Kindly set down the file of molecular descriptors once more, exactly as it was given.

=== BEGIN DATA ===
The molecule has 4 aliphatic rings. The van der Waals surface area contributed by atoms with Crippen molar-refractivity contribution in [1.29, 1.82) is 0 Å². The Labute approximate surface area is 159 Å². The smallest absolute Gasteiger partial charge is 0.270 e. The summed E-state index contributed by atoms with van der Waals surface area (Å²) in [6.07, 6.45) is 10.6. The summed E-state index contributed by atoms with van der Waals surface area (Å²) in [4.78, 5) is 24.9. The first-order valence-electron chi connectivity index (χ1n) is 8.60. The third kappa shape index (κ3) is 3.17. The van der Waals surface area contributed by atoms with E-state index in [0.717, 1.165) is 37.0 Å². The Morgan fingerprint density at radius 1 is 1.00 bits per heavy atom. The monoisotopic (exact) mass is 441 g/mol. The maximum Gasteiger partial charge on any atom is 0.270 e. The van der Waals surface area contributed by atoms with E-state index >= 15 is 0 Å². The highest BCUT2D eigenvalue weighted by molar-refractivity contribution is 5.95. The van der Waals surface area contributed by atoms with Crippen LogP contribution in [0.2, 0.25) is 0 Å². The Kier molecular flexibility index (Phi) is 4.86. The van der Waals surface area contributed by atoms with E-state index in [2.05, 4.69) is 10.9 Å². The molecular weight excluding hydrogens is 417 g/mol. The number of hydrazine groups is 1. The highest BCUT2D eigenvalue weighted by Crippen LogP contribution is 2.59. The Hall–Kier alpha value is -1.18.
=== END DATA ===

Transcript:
The molecule has 4 aliphatic rings. The van der Waals surface area contributed by atoms with Crippen molar-refractivity contribution in [1.29, 1.82) is 0 Å². The Labute approximate surface area is 159 Å². The smallest absolute Gasteiger partial charge is 0.270 e. The summed E-state index contributed by atoms with van der Waals surface area (Å²) in [6.07, 6.45) is 10.6. The summed E-state index contributed by atoms with van der Waals surface area (Å²) in [4.78, 5) is 24.9. The first-order valence-electron chi connectivity index (χ1n) is 8.60. The third kappa shape index (κ3) is 3.17. The van der Waals surface area contributed by atoms with E-state index in [0.717, 1.165) is 37.0 Å². The Morgan fingerprint density at radius 1 is 1.00 bits per heavy atom. The monoisotopic (exact) mass is 441 g/mol. The maximum Gasteiger partial charge on any atom is 0.270 e. The van der Waals surface area contributed by atoms with E-state index >= 15 is 0 Å². The highest BCUT2D eigenvalue weighted by molar-refractivity contribution is 5.95. The van der Waals surface area contributed by atoms with Crippen LogP contribution in [0.2, 0.25) is 0 Å². The Kier molecular flexibility index (Phi) is 4.86. The van der Waals surface area contributed by atoms with E-state index in [2.05, 4.69) is 10.9 Å². The molecular weight excluding hydrogens is 417 g/mol. The number of hydrazine groups is 1. The highest BCUT2D eigenvalue weighted by Crippen LogP contribution is 2.59. The Hall–Kier alpha value is -1.18.